By mixing older classics with a number of new songs by contemporary artists, the Pootie Tang soundtrack makes for a fun listen, even if it's not as loaded with superstars and potential hit singles as the other rap/urban soundtracks of 2001. There are a trio of songs that were commissioned specifically for the film -- 702's "Pootie Tangin," Karl Clanton's "Why Pootie Why?," and "Ode to Pootie," written and produced by Prince Paul -- all three of which are standout moments on the soundtrack. Elsewhere, the older classics -- Bell Biv DeVoe's "Poison" and Zapp's "I Want to Be Your Man" -- obviously stand out for not only nostalgic reasons but also because these are amazing songs that faded into obscurity a bit over the years. There's also a remix of Master P's roof-raising "Make Em Say Ugh" that isn't really that much different from the original in terms of production, but features new rhymes by P, Silkk the Shocker, Mia X, and Snoop Dogg -- this should interest Dirty South fans, as should the admittedly impressive "Dirty Dee," another above-average No Limit contribution. Erykah Badu's "Southern Woman" seems almost effortless, with her singing some insightful lyrics over a sparse human-beatbox track courtesy of Razhel, but it's a wonderful moment thanks to its modesty. Another song worth checking out is Roscoe and Nate Dogg's "Yesterday," yet another stunning moment for the latter smooth-voiced vocalist who seems to be everywhere in 2001. This leaves only a few other tracks of acceptable though not impressive quality on this relatively brief 14-song, 55-minute soundtrack. This lack of exhaustive filler is in fact welcome, and makes the soundtrack a more satisfactory listen. Pootie Tang isn't quite as jaw-dropping as the Baby Boy soundtrack, for the sake of comparison, but it's yet another impressive rap/urban soundtrack for the already soundtrack-heavy summer of 2001.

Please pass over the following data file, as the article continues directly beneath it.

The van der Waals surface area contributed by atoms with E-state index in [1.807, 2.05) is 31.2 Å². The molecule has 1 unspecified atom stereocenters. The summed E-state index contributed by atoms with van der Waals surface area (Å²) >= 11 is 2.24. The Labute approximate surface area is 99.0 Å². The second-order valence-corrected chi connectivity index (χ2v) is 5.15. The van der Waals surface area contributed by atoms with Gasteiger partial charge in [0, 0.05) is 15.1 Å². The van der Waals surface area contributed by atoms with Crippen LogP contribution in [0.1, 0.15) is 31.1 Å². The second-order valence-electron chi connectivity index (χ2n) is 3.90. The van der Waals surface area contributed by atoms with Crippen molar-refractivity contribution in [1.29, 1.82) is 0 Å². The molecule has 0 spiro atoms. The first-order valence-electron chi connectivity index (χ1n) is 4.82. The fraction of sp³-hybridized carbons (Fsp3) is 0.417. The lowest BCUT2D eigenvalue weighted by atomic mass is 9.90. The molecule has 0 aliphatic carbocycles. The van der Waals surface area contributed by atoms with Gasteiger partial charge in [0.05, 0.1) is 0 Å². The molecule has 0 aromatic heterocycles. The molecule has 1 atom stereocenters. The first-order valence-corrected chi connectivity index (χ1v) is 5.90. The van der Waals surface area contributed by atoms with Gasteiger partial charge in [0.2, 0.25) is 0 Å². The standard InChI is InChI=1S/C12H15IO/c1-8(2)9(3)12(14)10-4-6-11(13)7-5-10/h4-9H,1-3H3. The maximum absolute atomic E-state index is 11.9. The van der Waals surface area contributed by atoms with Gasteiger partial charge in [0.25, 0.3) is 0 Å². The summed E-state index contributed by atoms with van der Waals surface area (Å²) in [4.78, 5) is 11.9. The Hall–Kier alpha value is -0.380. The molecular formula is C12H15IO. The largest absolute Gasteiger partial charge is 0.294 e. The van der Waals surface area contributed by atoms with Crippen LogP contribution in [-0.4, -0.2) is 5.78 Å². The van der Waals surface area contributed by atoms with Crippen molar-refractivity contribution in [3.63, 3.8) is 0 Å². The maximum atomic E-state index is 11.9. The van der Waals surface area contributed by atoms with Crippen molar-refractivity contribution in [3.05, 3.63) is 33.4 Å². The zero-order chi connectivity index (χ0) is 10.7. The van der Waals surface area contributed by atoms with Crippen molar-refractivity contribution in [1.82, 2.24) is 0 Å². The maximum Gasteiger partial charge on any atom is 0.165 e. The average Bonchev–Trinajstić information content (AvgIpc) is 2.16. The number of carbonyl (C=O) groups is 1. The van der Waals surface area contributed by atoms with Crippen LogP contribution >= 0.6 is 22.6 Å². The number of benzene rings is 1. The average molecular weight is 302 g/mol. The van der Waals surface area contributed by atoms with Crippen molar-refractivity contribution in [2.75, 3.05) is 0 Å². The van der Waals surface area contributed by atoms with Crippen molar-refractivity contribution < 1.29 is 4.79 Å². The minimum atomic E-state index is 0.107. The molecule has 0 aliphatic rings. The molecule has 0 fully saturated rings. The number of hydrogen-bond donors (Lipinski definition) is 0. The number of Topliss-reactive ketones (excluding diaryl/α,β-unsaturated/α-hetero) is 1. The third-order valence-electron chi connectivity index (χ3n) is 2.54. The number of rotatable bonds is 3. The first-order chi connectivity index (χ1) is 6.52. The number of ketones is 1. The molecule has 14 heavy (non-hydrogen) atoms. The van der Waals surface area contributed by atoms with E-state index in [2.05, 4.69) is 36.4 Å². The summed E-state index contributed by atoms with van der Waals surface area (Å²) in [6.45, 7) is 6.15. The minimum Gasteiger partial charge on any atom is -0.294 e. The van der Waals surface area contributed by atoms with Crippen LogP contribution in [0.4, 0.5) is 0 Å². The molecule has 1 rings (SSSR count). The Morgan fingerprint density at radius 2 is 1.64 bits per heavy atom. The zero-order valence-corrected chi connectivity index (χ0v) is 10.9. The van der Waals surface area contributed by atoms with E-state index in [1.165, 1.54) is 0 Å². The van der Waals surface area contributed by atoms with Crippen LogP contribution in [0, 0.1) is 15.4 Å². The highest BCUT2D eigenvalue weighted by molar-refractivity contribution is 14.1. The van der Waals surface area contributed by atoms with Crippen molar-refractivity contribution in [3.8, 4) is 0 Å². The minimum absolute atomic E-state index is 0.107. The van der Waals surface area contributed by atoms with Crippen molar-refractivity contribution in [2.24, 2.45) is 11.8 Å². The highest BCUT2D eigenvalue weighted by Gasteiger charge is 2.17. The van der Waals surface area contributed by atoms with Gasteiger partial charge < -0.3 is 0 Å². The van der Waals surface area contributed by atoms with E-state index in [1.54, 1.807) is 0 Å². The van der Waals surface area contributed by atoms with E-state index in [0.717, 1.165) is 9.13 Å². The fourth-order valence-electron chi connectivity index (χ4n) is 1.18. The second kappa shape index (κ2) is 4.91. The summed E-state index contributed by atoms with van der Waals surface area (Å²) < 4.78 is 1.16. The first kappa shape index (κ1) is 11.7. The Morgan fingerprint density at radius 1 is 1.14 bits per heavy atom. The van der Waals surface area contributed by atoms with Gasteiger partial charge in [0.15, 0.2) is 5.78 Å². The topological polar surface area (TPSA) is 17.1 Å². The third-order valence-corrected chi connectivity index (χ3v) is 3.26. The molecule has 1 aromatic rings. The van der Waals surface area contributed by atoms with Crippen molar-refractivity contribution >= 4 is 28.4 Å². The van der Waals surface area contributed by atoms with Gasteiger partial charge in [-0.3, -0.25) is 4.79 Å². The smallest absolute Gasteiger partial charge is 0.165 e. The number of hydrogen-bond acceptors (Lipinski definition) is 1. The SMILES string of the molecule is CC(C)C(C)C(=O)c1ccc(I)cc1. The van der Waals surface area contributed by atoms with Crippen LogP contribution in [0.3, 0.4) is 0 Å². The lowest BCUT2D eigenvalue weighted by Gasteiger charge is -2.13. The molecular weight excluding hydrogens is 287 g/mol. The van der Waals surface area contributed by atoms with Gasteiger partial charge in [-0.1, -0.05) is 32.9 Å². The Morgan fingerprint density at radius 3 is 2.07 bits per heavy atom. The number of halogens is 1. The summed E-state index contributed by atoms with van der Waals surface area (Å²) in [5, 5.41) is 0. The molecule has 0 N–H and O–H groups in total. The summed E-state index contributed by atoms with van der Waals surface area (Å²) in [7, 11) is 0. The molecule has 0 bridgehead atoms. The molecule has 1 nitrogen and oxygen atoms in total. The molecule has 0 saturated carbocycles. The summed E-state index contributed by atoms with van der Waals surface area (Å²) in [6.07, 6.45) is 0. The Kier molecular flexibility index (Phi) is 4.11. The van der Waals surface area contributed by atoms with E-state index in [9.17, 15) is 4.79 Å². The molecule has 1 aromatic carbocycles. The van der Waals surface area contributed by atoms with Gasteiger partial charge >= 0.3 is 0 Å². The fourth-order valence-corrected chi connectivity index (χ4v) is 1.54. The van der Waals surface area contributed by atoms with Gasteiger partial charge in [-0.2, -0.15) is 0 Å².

AllMusic Review by Jason Birchmeier